Posts Tagged ‘Biodiversity’

At the Crossroads for Global Chemical Safety

September 12, 2012 Leave a comment

By Baskut Tuncak

Baskut Tuncak, Staff Attorney

Next week, negotiators from over 150 countries and other stakeholders will convene in Nairobi, Kenya, to discuss the future of global chemicals management.  These critical negotiations come at decisive juncture for the Strategic Approach to Chemicals Management (SAICM), with only eight years left on its ambitious mandate to ensure sound chemicals management—eight years in which developing regions face rapidly increasing risk of exposure to dangerous chemicals.  A recent report by the UN Environment Programme (UNEP), the Global Chemicals Outlook (GCO), highlights the global nature of the chemicals industry and chemical safety.  The GCO highlights three factors responsible for increasing the vulnerability of people living in developing economies to chemical exposure. Read more…


Rio+20 Outcome: The Anthropocene Challenge

September 10, 2012 Leave a comment

By Marcos Orellana, Rio de Janeiro (originally posted 22 June 2012)

Marcos, Alyssa and Andrea, part of CIEL’s delegation

On June 20, the United Nations Conference on Sustainable Development (Rio+20) officially started in Rio de Janeiro, Brazil.  The Conference opened with a documentary, Welcome to the Anthropocene, which was introduced by the UN’s Secretary-General.  The documentary visually portrays the alteration in Earth’s natural cycles induced by human activities.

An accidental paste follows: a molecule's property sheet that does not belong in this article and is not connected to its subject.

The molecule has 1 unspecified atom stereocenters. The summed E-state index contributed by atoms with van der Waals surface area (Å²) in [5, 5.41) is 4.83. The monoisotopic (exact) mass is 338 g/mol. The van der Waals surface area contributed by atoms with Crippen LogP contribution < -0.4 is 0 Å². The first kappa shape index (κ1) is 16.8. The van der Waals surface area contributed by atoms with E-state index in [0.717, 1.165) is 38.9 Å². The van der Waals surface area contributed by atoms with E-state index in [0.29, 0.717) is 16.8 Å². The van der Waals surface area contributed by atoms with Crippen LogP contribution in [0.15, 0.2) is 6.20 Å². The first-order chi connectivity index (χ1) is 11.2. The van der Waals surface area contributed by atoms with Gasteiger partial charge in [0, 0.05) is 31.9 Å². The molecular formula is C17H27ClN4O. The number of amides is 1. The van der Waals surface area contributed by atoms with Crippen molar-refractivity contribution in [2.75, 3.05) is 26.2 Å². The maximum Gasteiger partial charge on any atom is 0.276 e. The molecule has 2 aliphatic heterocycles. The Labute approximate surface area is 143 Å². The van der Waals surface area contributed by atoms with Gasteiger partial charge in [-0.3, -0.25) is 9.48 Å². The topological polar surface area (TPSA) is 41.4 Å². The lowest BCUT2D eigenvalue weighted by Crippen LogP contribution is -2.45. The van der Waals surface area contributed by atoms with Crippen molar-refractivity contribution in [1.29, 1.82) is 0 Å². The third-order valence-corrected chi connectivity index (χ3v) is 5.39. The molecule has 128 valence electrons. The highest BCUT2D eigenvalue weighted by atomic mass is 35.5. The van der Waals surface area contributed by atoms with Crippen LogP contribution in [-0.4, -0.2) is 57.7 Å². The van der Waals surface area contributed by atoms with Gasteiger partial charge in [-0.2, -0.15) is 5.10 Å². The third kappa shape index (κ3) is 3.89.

Welcome to the Anthropocene echoes the United Nations Environment Program (UNEP) 5th edition of the Global Environmental Outlook (GEO-5), published on June 6, 2012.  The report concludes that the “scientific evidence shows that Earth systems are being pushed towards their biophysical limits.” Also it “cautions that if humanity does not urgently change its ways, several critical thresholds may be exceeded, beyond which abrupt and generally irreversible changes to the life-support functions of the planet could occur.” Read more…

Great Rainforest or the Greatest Rainforest?

February 22, 2012 1 comment

By Amanda Kistler

On Thursday, January 12th, 2012 CIEL scientist Matt Finer presented as part of Amazon Watch’s GreenBag Lunch series with this auspicious title, riffing off Stephen Colbert’s rhetorical question he poses to anyone that might not agree with his hyperbolic categorization. However, even Colbert would find few, if any, who would call the region of Loreto, Peru, anything but great

According to Matt, Loreto is a huge land area but not unmanageable. It is primarily flat except for the western areas that are the last bit of lowland forest before the Andes Mountains. Endemic species, or species that cannot be found anywhere else, live in these elevation gradients. Loreto is also home to the start of the Amazon River. Read more…